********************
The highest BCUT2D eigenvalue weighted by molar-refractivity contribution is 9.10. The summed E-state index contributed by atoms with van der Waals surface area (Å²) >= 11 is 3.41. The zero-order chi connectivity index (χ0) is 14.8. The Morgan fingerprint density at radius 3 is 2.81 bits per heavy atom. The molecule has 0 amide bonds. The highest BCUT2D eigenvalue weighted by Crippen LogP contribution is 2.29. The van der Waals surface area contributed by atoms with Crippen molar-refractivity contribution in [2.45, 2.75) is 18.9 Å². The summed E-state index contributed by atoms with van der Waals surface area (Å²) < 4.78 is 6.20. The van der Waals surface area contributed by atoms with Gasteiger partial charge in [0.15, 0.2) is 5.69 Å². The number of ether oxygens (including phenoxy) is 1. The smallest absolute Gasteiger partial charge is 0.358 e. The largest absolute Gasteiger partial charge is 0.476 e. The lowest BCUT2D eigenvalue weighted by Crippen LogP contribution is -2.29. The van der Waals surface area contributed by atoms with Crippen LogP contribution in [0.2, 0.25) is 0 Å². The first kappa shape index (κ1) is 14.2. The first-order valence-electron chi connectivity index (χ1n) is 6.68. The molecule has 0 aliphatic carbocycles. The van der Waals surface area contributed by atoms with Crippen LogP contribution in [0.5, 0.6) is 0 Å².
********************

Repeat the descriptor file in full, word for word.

The highest BCUT2D eigenvalue weighted by molar-refractivity contribution is 9.10. The summed E-state index contributed by atoms with van der Waals surface area (Å²) >= 11 is 3.41. The zero-order chi connectivity index (χ0) is 14.8. The Morgan fingerprint density at radius 3 is 2.81 bits per heavy atom. The molecule has 0 amide bonds. The highest BCUT2D eigenvalue weighted by Crippen LogP contribution is 2.29. The van der Waals surface area contributed by atoms with Crippen molar-refractivity contribution in [2.45, 2.75) is 18.9 Å². The summed E-state index contributed by atoms with van der Waals surface area (Å²) < 4.78 is 6.20. The van der Waals surface area contributed by atoms with Gasteiger partial charge in [0.15, 0.2) is 5.69 Å². The number of ether oxygens (including phenoxy) is 1. The smallest absolute Gasteiger partial charge is 0.358 e. The largest absolute Gasteiger partial charge is 0.476 e. The lowest BCUT2D eigenvalue weighted by Crippen LogP contribution is -2.29. The van der Waals surface area contributed by atoms with Crippen LogP contribution in [0.2, 0.25) is 0 Å². The first kappa shape index (κ1) is 14.2. The first-order valence-electron chi connectivity index (χ1n) is 6.68. The molecule has 0 aliphatic carbocycles. The van der Waals surface area contributed by atoms with Crippen LogP contribution in [0.5, 0.6) is 0 Å².